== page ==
Biutiful: Overdosing on the Tragic Human Condition

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Roadside Attractions


The hardest movies to review are the ones you respect and admire but don't love and also — and this is the crucial part — aren't angered by. Director Alejandro Gonzalez Inarritu's Biutiful is just that sort of film. The story of Uxbal (Javier Bardem), a single father with terminal prostate cancer and the burden of a life without stability, is soulful, tragic and made with loving care. But it's also so gloomy that you're not sure who to recommend it to. Before sending anyone off to see it you would feel the urge to pack their pockets with a few provisos, such as these encouragements: Bardem is amazing (and was honored with the best actor award at Cannes for his work). If you believe in the afterlife, this one's for you. And, on a more practical note, this film will make you feel good about paying for life insurance and getting regular prostate exams (if applicable).

That may sound flip, but I consider my own threshold for cinematic misery to be unusually high. I sobbed through The Sea Inside, which featured Bardem not just dying but paralyzed, and walked out bursting with the desire to get people to see it. As Biutiful ended I felt paralyzed myself, by a true overdose of the tragedy of the human condition — Inarritu's Amores Perros and Babel were uplifting compared to this. I also felt slightly abused, as if there were some underlying narrative sadism at work, albeit of a very arty sort.

Uxbal lives on the margins of criminality in Barcelona. He manages a group of African immigrants who sells fake designer purses made by Chinese immigrants in a shoddy little factory. He's the go-between, passing off the purses to the Africans, and passing bribes to the cops to keep the vendors from being arrested and/or deported. Uxbal genuinely cares about the vendors, particularly Ekweme (Cheikh Ndiaye), a young purse seller from Senegal, but is viewed with great suspicion by most of them, including Ekweme's wife Ige (Diaryatou Daff). She's right to have her reservations: Uxbal is using them, after all, kind as he may be. And even when he tries to do good things for his "employees," it doesn't always work out (and in one instance leads to horrifying and tragic consequences).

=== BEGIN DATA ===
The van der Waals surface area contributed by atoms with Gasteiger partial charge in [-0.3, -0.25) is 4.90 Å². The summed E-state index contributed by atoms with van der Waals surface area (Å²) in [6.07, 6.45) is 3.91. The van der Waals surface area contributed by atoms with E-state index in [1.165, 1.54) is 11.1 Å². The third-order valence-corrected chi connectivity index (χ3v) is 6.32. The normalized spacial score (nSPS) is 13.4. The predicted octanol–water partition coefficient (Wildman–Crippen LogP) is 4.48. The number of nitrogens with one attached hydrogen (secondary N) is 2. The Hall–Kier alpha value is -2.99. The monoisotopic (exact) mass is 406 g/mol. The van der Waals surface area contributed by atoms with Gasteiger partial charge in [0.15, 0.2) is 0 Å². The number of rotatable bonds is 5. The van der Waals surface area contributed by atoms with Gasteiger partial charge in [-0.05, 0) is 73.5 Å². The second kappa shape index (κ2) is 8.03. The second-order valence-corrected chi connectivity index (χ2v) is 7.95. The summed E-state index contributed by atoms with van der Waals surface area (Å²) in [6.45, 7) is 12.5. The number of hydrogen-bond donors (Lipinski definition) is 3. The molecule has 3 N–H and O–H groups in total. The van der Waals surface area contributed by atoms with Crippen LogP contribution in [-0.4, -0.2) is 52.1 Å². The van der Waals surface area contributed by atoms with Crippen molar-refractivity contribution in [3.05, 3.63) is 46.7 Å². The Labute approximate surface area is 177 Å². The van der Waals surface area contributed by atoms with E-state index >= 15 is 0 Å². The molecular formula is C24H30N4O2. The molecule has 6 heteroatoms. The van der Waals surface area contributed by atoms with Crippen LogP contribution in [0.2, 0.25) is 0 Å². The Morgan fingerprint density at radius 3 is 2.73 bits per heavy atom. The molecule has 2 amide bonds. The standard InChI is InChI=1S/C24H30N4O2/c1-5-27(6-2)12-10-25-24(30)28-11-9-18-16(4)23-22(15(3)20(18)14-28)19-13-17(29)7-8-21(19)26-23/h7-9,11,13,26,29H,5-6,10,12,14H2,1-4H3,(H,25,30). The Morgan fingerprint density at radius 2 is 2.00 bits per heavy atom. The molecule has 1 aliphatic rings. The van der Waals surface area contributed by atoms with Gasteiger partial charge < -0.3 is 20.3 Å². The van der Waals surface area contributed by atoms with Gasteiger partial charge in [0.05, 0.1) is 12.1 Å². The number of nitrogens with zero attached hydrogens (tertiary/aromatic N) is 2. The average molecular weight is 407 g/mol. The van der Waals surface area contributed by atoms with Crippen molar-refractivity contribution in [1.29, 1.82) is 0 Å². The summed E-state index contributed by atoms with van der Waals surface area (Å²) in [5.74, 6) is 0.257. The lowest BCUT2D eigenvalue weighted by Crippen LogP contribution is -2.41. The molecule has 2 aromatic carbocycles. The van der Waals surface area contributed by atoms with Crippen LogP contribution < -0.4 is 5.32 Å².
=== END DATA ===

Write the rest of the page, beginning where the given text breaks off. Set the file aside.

The movie captures the sense of the cyclical trap these characters are in. They depend on each other, even though no one is exactly dependable. A young Chinese mother watches Uxbal's daughter and young son while he's out hustling on the street, and the food she scrapes together to put in their mouths is no better than what he can come up with — they're all just barely staying on the treadmill. Yet getting off it isn't a choice. Uxbal, given just a couple of months to live in the film's first few minutes, is desperate to provide for his children, who have no one to take care of them, not even a grandparent.

They do have a mother, Marambra (Maricel Alvarez) although she's not of much use. She's bi-polar, prone to going off her meds and apparently incapable of fidelity. (She's a quasi-legitimate masseuse and one of her regular clients is Uxbal's brother Tito, played by Eduard Fernandez.) Alvarez is fantastically compelling in the role — if it weren't for the hesitation and doubt we see in Uxbal's eyes when she tries to convince him she's better, we'd probably believe her. She is the personification of narcissistic unreliability; witness the fact that she never seems to notice that Uxbal is obviously ill. He's so obviously in need of help that you may feel the urge to leave a casserole in front of the screen.

Inarritu, who for his first three films teamed with screenwriter Guillermo Arriaga, co-wrote Biutiful with Armando Bo and Nicolas Giacobone. This screenplay is far more linear, and without the fracturing favored by Arriaga (and which is not always successful, their 21 Grams was a mess). But it has its own peculiarity. Just as Matt Damon's character communicated reluctantly with the dead in Hereafter, so does Uxbal. The difference is that he can see them (and we can too, in various creepy poses). He could run a profitable sideline business getting paid by grieving relatives to speak with their recently departed, but chooses not to; it's too much of a psychic burden on a man who is already overwhelmed with the weight of the world.

This piece of magical realism seems to be Inarritu and his co-writers' gift to us, their means of leavening the hardships of the rest of the movie. It is, if you will, the proviso they slip in our pockets (Nothing really ends, circle of life, and so forth). It's a funny combination, this deeply gritty look at immigrant communities with the fanciful aspect of speaking to the dead. Whether it gives you solace may depend on your faith; perhaps Biutiful is, in the end, a film meant for true believers.